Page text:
Life in the military is different from that of civilians. Yet, members of the armed forces are just as susceptible to substance use/abuse culture and its effects as civilians.
According to the health care trends of the military, the use of recreational or illegal drugs is actually lower among veterans as compared to that among civilians. However, members of the armed forces are prone to heavy reliance on tobacco and alcohol use. A more alarming and prevalent culture among militants is the abuse of prescription drugs.
Why Is Substance Abuse Prevalent in the Military?
The lifestyles of the members of the armed forces are extremely different from our own. As a result, the challenges they encounter are unique, emotionally demanding, and quite different from the kinds of ordeals we deal with as average adults.
Consequences of the traumatizing events witnessed during wartime stationing and the pressures of performing optimally contribute to the stress levels that militants face. In addition, the responsibility of protecting the nation also plays a significant part in increasing stress levels.
The combination of these stress-inducers leads to the rise of alcohol, tobacco and prescription drug abuse in the military. Many of the militants stationed within war zones are at constant exposure to war and are more likely to develop a substance abuse disorder. This happens because they need to find a way to cope with the mid-combat trauma, the rapid climate change, and their fears of ill-performance.
On the other hand, the rise of binge drinking and underage drinking in the military is influenced by the availability of alcohol in the bases at cheap rates. This makes alcohol easily accessible, resulting in high consumption.
Many reports also suggest that the reliance on substances, particularly prescription drugs, is due to the increase in the dosage of painkillers in cases of war-related injuries. In 2009, the number of painkillers prescribed to militants were 3.8 million. This was 4 times more than the prescriptions in 2001. While prescription drugs are important for the members of the military to cope with injuries and strain, they also expose them to the risk of addiction.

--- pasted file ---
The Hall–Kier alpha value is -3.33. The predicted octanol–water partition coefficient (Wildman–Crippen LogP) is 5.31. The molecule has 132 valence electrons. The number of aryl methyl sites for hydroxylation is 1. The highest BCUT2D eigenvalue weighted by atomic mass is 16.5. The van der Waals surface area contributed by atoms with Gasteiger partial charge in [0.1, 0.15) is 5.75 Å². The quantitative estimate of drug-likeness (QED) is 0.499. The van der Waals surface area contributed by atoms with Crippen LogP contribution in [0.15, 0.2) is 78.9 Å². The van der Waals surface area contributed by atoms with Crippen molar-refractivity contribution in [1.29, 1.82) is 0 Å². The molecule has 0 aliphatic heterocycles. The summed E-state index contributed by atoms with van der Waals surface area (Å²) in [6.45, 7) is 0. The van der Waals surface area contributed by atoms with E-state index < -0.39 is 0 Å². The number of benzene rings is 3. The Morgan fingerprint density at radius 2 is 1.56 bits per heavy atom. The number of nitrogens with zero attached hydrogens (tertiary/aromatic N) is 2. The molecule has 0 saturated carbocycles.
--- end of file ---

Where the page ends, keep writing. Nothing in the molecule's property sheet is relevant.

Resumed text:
Why Don’t They Seek Help?
To begin, substances relieve militants of momentary pressure and trauma. Continued abuse of these substances allows them to ‘escape’ their current state of mind, which is exactly what they want when they’re amidst devastation.
However, another prominent reason why they feel discouraged in seeking help is because of the stigma attached to substance abuse and addiction problems. Fear of being stigmatized or becoming unemployed holds these militants back from actually confessing that they have a problem.
In addition, the military has a no-tolerance policy. If a problem is identified, instead of being treated, the person with a substance abuse disorder is expelled out of the force. Lack of discretion in the military also dissuades individuals from seeking help as they fear being bullied by other members.
Illegal and Prescription Drugs
A survey was conducted by the Department of Defense (DoD) in 2008 to observe the health related patterns among on-duty military members. It was observed that only 2.3% of the militants were found using an illegal/ recreational drug. Compared to this statistic, the figure for civilians was extremely high, amounting to 12% of the population relying on illegal drugs.